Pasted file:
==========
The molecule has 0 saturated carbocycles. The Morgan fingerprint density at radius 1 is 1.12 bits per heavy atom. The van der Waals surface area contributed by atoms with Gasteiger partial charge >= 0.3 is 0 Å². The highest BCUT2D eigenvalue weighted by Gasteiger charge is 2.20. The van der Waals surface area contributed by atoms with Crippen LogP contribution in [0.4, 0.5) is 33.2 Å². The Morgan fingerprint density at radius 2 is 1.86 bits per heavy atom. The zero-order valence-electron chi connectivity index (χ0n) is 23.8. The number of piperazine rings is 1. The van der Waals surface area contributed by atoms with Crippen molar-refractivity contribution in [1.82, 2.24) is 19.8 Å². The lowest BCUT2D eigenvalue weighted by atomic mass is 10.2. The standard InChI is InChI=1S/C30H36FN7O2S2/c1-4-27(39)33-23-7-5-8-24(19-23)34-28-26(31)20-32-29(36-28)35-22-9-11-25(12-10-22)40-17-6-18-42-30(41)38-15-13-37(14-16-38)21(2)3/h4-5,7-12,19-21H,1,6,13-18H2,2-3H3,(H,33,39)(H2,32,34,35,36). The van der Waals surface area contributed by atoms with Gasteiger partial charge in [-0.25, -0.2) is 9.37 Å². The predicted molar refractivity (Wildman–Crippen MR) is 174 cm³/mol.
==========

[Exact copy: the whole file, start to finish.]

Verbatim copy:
The molecule has 0 saturated carbocycles. The Morgan fingerprint density at radius 1 is 1.12 bits per heavy atom. The van der Waals surface area contributed by atoms with Gasteiger partial charge >= 0.3 is 0 Å². The highest BCUT2D eigenvalue weighted by Gasteiger charge is 2.20. The van der Waals surface area contributed by atoms with Crippen LogP contribution in [0.4, 0.5) is 33.2 Å². The Morgan fingerprint density at radius 2 is 1.86 bits per heavy atom. The zero-order valence-electron chi connectivity index (χ0n) is 23.8. The number of piperazine rings is 1. The van der Waals surface area contributed by atoms with Crippen molar-refractivity contribution in [1.82, 2.24) is 19.8 Å². The lowest BCUT2D eigenvalue weighted by atomic mass is 10.2. The standard InChI is InChI=1S/C30H36FN7O2S2/c1-4-27(39)33-23-7-5-8-24(19-23)34-28-26(31)20-32-29(36-28)35-22-9-11-25(12-10-22)40-17-6-18-42-30(41)38-15-13-37(14-16-38)21(2)3/h4-5,7-12,19-21H,1,6,13-18H2,2-3H3,(H,33,39)(H2,32,34,35,36). The van der Waals surface area contributed by atoms with Gasteiger partial charge in [-0.25, -0.2) is 9.37 Å². The predicted molar refractivity (Wildman–Crippen MR) is 174 cm³/mol.